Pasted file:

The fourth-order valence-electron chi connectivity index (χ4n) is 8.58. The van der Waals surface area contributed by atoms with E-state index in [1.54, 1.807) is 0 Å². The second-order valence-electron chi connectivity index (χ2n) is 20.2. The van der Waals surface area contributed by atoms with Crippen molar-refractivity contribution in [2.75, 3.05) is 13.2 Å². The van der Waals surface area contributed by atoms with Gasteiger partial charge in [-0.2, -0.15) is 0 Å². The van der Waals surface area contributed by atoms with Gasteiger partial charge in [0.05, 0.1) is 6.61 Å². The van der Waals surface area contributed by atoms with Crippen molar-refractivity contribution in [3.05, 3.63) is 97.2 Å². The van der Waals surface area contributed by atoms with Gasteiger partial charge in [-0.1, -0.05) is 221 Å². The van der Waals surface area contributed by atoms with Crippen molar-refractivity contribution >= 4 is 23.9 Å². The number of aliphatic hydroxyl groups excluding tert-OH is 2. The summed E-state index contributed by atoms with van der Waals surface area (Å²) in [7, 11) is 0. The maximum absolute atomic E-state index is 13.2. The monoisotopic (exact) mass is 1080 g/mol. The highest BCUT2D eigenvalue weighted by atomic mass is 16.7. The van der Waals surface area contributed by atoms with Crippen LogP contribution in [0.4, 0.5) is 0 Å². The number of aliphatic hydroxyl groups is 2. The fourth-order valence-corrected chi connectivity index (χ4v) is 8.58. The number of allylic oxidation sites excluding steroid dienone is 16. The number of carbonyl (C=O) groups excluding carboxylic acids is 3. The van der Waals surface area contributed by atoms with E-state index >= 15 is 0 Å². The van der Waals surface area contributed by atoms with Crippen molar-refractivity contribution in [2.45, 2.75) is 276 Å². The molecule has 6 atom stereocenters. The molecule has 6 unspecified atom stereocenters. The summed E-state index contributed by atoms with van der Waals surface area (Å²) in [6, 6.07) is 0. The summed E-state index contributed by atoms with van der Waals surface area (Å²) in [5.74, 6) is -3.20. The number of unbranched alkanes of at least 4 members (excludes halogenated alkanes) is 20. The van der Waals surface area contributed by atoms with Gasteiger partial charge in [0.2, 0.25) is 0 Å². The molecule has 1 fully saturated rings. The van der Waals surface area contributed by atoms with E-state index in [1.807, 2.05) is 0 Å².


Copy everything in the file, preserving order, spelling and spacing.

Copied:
The fourth-order valence-electron chi connectivity index (χ4n) is 8.58. The van der Waals surface area contributed by atoms with E-state index in [1.54, 1.807) is 0 Å². The second-order valence-electron chi connectivity index (χ2n) is 20.2. The van der Waals surface area contributed by atoms with Crippen molar-refractivity contribution in [2.75, 3.05) is 13.2 Å². The van der Waals surface area contributed by atoms with Gasteiger partial charge in [-0.2, -0.15) is 0 Å². The van der Waals surface area contributed by atoms with Gasteiger partial charge in [0.05, 0.1) is 6.61 Å². The van der Waals surface area contributed by atoms with Crippen molar-refractivity contribution in [3.05, 3.63) is 97.2 Å². The van der Waals surface area contributed by atoms with Gasteiger partial charge in [-0.1, -0.05) is 221 Å². The van der Waals surface area contributed by atoms with Crippen molar-refractivity contribution >= 4 is 23.9 Å². The number of aliphatic hydroxyl groups excluding tert-OH is 2. The summed E-state index contributed by atoms with van der Waals surface area (Å²) in [7, 11) is 0. The maximum absolute atomic E-state index is 13.2. The monoisotopic (exact) mass is 1080 g/mol. The highest BCUT2D eigenvalue weighted by atomic mass is 16.7. The van der Waals surface area contributed by atoms with Crippen LogP contribution in [0.4, 0.5) is 0 Å². The number of aliphatic hydroxyl groups is 2. The fourth-order valence-corrected chi connectivity index (χ4v) is 8.58. The number of allylic oxidation sites excluding steroid dienone is 16. The number of carbonyl (C=O) groups excluding carboxylic acids is 3. The van der Waals surface area contributed by atoms with E-state index >= 15 is 0 Å². The van der Waals surface area contributed by atoms with Crippen molar-refractivity contribution in [2.45, 2.75) is 276 Å². The molecule has 6 atom stereocenters. The molecule has 6 unspecified atom stereocenters. The summed E-state index contributed by atoms with van der Waals surface area (Å²) in [6, 6.07) is 0. The summed E-state index contributed by atoms with van der Waals surface area (Å²) in [5.74, 6) is -3.20. The number of unbranched alkanes of at least 4 members (excludes halogenated alkanes) is 20. The van der Waals surface area contributed by atoms with Gasteiger partial charge in [0.2, 0.25) is 0 Å². The molecule has 1 fully saturated rings. The van der Waals surface area contributed by atoms with E-state index in [1.807, 2.05) is 0 Å².